[SOLVED] Change part of an attribute value

Issue

I want to change a part of a connection string within an web.config file with Powershell.

I can read the desired connection string with the following code:

[xml]$XmlDoc = Get-Content C:\...\Web.config
$ConString = $XmlDoc.configuration.connectionStrings.add.connectionString[0]

and get the proper value extracted:

server=testDB01\sql14;uid=abc;pwd=def;database=ghi;language=english

Now I want to change the parts after the “=” to adapt the values as needed.
I can access the values by spliting the text into part with e.g.

$ConString.Split(";")[0].Split("\")[1]

that returns

sql14

How can I now change that value and save it to the file?

Solution

Here’s a self-contained example that uses the -replace operator to replace the database name in your connection string:

For an explanation of the regular expression used with -regex below, see https://regex101.com/r/Va3XN7/1 – note that whether that works depends on your browser’s JavaScript engine; e.g., it works in Chrome, but may not work in Firefox. PowerShell uses .NET regular expressions, which, in this instance, behave the same as (modern) JavaScript’s.

Note:

  • As Ansgar Wiechers points out in a comment, dot notation to drill into an XML document (e.g., $XmlDoc.configuration.connectionStrings.add.connectionString[0]) is convenient, but has limitations: it isn’t suited to making structural changes to XML documents.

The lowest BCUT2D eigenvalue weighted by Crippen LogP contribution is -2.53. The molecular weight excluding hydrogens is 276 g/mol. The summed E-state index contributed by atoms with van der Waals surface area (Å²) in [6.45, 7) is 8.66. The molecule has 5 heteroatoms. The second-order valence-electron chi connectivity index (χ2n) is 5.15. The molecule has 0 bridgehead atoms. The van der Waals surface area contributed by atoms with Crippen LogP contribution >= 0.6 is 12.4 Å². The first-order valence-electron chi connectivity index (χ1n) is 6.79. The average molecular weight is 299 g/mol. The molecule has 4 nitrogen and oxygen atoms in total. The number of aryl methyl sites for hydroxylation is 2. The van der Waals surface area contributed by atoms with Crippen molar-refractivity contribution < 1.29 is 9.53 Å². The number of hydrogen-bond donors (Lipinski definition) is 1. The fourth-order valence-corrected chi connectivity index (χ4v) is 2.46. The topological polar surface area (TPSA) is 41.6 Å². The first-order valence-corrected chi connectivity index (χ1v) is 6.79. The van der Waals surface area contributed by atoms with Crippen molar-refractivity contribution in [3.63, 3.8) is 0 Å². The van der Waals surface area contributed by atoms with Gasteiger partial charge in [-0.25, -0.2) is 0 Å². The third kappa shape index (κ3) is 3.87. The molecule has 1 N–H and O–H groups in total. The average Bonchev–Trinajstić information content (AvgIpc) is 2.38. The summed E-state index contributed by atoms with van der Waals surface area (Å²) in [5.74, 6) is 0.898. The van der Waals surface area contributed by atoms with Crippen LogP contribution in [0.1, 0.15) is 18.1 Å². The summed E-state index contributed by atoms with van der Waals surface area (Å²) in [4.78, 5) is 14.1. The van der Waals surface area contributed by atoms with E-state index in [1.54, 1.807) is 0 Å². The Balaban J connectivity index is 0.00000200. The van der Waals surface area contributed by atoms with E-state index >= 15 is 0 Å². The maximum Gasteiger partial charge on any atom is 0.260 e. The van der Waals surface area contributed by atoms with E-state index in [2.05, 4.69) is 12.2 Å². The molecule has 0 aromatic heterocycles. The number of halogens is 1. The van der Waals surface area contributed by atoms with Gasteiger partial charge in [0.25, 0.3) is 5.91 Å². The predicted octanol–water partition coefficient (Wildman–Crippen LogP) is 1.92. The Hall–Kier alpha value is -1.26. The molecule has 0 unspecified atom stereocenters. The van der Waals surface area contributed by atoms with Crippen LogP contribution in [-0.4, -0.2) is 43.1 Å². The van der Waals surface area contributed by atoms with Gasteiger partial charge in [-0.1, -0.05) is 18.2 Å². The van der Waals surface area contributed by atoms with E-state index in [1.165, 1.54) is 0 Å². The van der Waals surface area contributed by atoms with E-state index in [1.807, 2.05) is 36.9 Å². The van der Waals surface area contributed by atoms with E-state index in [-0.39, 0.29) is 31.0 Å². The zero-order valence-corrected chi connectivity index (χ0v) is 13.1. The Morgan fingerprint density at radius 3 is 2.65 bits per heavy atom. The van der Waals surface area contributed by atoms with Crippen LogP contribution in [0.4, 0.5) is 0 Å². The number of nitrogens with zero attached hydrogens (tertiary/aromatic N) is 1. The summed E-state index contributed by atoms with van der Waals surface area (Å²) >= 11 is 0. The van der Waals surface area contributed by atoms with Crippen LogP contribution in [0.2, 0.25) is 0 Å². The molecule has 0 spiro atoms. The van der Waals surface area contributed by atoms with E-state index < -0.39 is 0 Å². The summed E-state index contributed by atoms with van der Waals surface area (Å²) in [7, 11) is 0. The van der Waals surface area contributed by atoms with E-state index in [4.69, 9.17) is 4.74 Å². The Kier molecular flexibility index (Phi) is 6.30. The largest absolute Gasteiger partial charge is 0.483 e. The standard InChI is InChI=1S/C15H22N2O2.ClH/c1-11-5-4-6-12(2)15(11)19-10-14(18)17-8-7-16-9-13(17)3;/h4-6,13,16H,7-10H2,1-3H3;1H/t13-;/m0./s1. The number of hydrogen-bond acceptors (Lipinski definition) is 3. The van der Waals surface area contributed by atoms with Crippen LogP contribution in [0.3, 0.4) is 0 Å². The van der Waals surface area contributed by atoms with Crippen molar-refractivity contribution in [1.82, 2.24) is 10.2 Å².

• To perform structural changes, you must work directly with the methods of the underlying System.Xml.XmlNode[-derived] types.
  • However, for simple, non-structural changes (which includes this case), dot notation can be used to make updates, namely:

    • Changing the text content of a leaf element.
    • Changing the value of an attribute (anywhere in the hierarchy) – as in this case.
  • A general pitfall with dot notation is the potential for name collisions with the members of the underlying types – see this answer.

# Create a sample XML file.
@'
<?xml version="1.0"?>
<configuration>
    <connectionStrings>
        <add>
            <connectionString server="server=testDB01\sql14;uid=abc;pwd=def;database=ghi;language=english" />
            <connectionString server="..." />
        </add>
    </connectionStrings>
</configuration>
'@ > test.xml

# Read the file into an XML document.
[xml] $xmlDoc = Get-Content -Raw test.xml

# Update the 'server' attribute of the first <connectionString> element:
# Replace the existing db name with 'sql999'
$element = $xmlDoc.configuration.connectionStrings.add.connectionString[0]
$element.server = $element.server -replace '(?<=\bserver=.+?\\).+?(?=;)', 'sql999'

# Save the modified document back to the file.
# Note: This uses BOM-less UTF-8 encoding.
#       Convert-Path ensures that a full path is passed to the .Save() method,
#       because .NET's current directory typically differ from PowerShell's
$xmlDoc.Save((Convert-Path test.xml))

# Output the updated content:
Get-Content test.xml

The above yields the following – note how sql14 was replaced with sql999:

<?xml version="1.0"?>
<configuration>
  <connectionStrings>
    <add>
      <connectionString server="server=testDB01\sql999;uid=abc;pwd=def;database=ghi;language=english" />
      <connectionString server="..." />
    </add>
  </connectionStrings>
</configuration>

Answered By – mklement0

Answer Checked By – Candace Johnson (BugsFixing Volunteer)

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